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Here's why states certify election results

As the Trump campaign fights to block Pennsylvania from certifying its election results, Florida will certify the results of the 2020 general election on Tuesday.

TAMPA, Fla. — While the presidential transition is delayed as President Donald Trump refuses to concede, the process of states finalizing their results is happening by the calendar.

On Tuesday, Florida will certify its results. Other states that are under the microscope, such as Georgia and Pennsylvania, will do so later in November.

It might seem like this process is taking a long time, but the process is working as planned. The states are following deadlines they put in in place well before you voted.

States set their own deadlines to certify election returns.

In Florida, the law calls for the Elections Canvassing Commission to certify results 14 days after a general election. 

In addition to certifying the legitimacy and accuracy of election results, the process allows states to declare which candidate will receive its presidential electoral votes. In Florida, there are 29. The 29 Republican electors will be released to vote for Trump.

The Trump campaign is suing in federal court aiming to block Pennsylvania from certifying its results for President-Elect Joe Biden.  On Sunday, the legal team dropped a key portion of that lawsuit which asked that more than 680,000 mail-in and absentee votes be thrown out based on claims they were processed without Republican observers present.

Rebecca Green is the Co-Director of the Election Law Program at William & Mary. She says the campaign should push for transparency when they feel they are being held back, however, what came out in court was that republican observers were present.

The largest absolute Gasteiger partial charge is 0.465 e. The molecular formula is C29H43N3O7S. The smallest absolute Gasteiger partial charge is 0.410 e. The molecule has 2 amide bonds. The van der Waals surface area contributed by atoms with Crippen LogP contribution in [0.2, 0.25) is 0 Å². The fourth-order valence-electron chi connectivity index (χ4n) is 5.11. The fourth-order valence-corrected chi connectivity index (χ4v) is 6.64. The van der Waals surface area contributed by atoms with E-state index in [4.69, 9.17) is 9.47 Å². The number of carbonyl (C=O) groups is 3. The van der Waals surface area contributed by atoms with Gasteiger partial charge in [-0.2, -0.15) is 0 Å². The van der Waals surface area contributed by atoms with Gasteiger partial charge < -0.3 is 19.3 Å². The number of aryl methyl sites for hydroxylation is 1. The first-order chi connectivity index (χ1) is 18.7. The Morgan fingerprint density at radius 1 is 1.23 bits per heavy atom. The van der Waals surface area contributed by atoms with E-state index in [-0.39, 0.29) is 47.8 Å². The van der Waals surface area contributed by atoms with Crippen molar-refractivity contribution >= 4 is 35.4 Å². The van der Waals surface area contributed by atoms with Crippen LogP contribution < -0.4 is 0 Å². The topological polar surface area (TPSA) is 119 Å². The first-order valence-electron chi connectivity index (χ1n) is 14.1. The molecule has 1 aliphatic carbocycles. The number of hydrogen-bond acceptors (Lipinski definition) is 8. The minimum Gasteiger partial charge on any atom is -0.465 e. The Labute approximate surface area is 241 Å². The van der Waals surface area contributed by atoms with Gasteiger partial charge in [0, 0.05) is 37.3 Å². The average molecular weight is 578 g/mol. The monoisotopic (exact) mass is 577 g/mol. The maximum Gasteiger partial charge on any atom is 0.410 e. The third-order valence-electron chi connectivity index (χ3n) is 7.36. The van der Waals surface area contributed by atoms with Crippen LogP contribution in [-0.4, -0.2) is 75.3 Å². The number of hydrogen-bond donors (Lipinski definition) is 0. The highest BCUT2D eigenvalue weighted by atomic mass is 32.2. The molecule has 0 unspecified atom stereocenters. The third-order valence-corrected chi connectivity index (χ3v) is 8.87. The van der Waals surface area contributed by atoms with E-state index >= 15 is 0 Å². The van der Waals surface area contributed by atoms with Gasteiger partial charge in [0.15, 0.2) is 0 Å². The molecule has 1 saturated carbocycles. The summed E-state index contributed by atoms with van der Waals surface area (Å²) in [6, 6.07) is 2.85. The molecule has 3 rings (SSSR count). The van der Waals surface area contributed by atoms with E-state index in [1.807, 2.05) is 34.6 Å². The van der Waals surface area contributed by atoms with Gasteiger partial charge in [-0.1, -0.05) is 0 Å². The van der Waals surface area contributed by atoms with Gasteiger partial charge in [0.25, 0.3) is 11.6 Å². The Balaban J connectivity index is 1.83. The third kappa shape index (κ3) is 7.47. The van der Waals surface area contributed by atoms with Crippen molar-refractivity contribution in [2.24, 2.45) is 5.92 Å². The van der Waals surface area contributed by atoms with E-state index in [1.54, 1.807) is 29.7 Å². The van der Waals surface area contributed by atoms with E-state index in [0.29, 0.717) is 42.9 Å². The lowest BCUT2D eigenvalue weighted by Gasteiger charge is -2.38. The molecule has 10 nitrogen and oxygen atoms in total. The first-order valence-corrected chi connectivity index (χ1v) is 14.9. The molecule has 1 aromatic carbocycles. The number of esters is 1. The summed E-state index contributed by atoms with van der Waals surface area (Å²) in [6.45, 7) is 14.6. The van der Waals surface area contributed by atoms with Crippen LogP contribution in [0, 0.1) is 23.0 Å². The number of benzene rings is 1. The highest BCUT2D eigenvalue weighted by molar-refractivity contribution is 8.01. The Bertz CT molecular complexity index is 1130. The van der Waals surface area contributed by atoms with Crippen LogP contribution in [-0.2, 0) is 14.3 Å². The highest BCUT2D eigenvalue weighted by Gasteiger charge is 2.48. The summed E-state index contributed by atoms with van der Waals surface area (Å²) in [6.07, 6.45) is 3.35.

“The idea that things are being done without observers, or that, you know, Republicans or others are being shut out of the process just isn't reality,” she said.

Green says transparency throughout the election process is really the only way to fight misinformation. 

“I can't think of anything else that can be done to sort of assuage members of the public who feel that there is something, you know, tricky going on, other than to sort of fling open the doors and say, ‘Please come. Please watch and see for yourself,” she said.

She says understanding the process and the rules in place to guard against some of these claims are important in understanding how some of these things do not happen. 

All legal disputes challenging states' results must be resolved by Dec. 8, known as the "Safe Harbor Deadline."

The electoral college will meet in their respective states to cast their ballots for president and vice president on Dec. 14.

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